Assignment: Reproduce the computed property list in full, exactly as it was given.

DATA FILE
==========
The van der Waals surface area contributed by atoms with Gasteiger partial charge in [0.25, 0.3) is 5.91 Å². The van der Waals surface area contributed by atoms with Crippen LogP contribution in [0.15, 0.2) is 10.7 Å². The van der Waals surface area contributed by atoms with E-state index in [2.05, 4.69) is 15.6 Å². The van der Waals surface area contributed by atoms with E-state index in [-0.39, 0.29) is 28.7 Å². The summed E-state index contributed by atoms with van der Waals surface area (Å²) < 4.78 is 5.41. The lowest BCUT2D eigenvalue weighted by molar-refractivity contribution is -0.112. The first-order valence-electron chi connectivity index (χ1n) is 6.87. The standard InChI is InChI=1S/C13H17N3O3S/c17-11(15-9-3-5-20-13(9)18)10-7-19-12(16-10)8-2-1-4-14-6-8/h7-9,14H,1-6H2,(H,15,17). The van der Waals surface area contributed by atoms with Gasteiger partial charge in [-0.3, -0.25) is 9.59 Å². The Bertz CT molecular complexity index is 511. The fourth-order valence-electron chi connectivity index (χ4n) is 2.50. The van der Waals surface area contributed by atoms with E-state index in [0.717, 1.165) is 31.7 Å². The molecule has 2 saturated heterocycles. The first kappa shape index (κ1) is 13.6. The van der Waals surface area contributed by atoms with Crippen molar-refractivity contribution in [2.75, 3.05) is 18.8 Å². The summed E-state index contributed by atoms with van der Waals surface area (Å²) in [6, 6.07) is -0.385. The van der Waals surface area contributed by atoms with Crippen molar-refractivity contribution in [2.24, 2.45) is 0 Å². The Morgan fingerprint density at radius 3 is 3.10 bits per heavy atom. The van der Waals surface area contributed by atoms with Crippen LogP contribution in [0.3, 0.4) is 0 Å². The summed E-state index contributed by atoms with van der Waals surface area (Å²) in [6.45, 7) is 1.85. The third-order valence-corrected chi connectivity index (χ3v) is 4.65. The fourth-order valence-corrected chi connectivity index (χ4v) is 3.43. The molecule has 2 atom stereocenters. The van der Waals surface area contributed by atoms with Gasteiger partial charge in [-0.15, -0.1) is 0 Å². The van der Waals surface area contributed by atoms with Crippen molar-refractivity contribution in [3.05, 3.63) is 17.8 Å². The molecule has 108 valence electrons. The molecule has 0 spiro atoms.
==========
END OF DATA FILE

The van der Waals surface area contributed by atoms with Gasteiger partial charge in [0.25, 0.3) is 5.91 Å². The van der Waals surface area contributed by atoms with Crippen LogP contribution in [0.15, 0.2) is 10.7 Å². The van der Waals surface area contributed by atoms with E-state index in [2.05, 4.69) is 15.6 Å². The van der Waals surface area contributed by atoms with E-state index in [-0.39, 0.29) is 28.7 Å². The summed E-state index contributed by atoms with van der Waals surface area (Å²) < 4.78 is 5.41. The lowest BCUT2D eigenvalue weighted by molar-refractivity contribution is -0.112. The first-order valence-electron chi connectivity index (χ1n) is 6.87. The standard InChI is InChI=1S/C13H17N3O3S/c17-11(15-9-3-5-20-13(9)18)10-7-19-12(16-10)8-2-1-4-14-6-8/h7-9,14H,1-6H2,(H,15,17). The van der Waals surface area contributed by atoms with Gasteiger partial charge in [-0.3, -0.25) is 9.59 Å². The Bertz CT molecular complexity index is 511. The fourth-order valence-electron chi connectivity index (χ4n) is 2.50. The van der Waals surface area contributed by atoms with E-state index in [0.717, 1.165) is 31.7 Å². The molecule has 2 saturated heterocycles. The first kappa shape index (κ1) is 13.6. The van der Waals surface area contributed by atoms with Crippen molar-refractivity contribution in [2.75, 3.05) is 18.8 Å². The summed E-state index contributed by atoms with van der Waals surface area (Å²) in [6, 6.07) is -0.385. The van der Waals surface area contributed by atoms with Crippen molar-refractivity contribution in [2.24, 2.45) is 0 Å². The Morgan fingerprint density at radius 3 is 3.10 bits per heavy atom. The van der Waals surface area contributed by atoms with Crippen LogP contribution in [0.3, 0.4) is 0 Å². The summed E-state index contributed by atoms with van der Waals surface area (Å²) in [6.45, 7) is 1.85. The third-order valence-corrected chi connectivity index (χ3v) is 4.65. The fourth-order valence-corrected chi connectivity index (χ4v) is 3.43. The molecule has 2 atom stereocenters. The van der Waals surface area contributed by atoms with Gasteiger partial charge in [-0.15, -0.1) is 0 Å². The van der Waals surface area contributed by atoms with Crippen molar-refractivity contribution in [3.05, 3.63) is 17.8 Å². The molecule has 108 valence electrons. The molecule has 0 spiro atoms.